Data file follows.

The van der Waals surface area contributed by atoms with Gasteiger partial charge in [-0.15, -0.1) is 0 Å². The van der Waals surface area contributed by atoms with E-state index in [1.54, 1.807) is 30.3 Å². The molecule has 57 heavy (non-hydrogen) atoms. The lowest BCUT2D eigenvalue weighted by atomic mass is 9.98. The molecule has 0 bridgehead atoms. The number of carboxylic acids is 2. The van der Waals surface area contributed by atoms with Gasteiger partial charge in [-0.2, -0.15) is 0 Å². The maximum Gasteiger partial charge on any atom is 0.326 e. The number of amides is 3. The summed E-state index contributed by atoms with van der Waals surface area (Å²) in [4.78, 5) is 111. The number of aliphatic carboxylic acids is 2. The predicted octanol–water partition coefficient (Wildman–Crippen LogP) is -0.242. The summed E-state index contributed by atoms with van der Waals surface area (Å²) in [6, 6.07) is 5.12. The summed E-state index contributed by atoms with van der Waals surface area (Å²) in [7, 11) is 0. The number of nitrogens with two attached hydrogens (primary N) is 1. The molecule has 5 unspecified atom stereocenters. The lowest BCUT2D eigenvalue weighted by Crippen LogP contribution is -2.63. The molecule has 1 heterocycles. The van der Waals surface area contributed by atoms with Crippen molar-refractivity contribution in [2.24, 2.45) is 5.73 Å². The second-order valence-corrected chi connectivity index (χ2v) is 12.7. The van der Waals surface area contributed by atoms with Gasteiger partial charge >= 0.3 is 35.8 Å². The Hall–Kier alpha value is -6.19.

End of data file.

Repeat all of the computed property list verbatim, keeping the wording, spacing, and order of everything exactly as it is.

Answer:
The van der Waals surface area contributed by atoms with Gasteiger partial charge in [-0.15, -0.1) is 0 Å². The van der Waals surface area contributed by atoms with E-state index in [1.54, 1.807) is 30.3 Å². The molecule has 57 heavy (non-hydrogen) atoms. The lowest BCUT2D eigenvalue weighted by atomic mass is 9.98. The molecule has 0 bridgehead atoms. The number of carboxylic acids is 2. The van der Waals surface area contributed by atoms with Gasteiger partial charge in [-0.2, -0.15) is 0 Å². The maximum Gasteiger partial charge on any atom is 0.326 e. The number of amides is 3. The summed E-state index contributed by atoms with van der Waals surface area (Å²) in [4.78, 5) is 111. The number of aliphatic carboxylic acids is 2. The predicted octanol–water partition coefficient (Wildman–Crippen LogP) is -0.242. The summed E-state index contributed by atoms with van der Waals surface area (Å²) in [6, 6.07) is 5.12. The summed E-state index contributed by atoms with van der Waals surface area (Å²) in [7, 11) is 0. The number of nitrogens with two attached hydrogens (primary N) is 1. The molecule has 5 unspecified atom stereocenters. The lowest BCUT2D eigenvalue weighted by Crippen LogP contribution is -2.63. The molecule has 1 heterocycles. The van der Waals surface area contributed by atoms with Crippen molar-refractivity contribution in [2.24, 2.45) is 5.73 Å². The second-order valence-corrected chi connectivity index (χ2v) is 12.7. The van der Waals surface area contributed by atoms with Gasteiger partial charge >= 0.3 is 35.8 Å². The Hall–Kier alpha value is -6.19.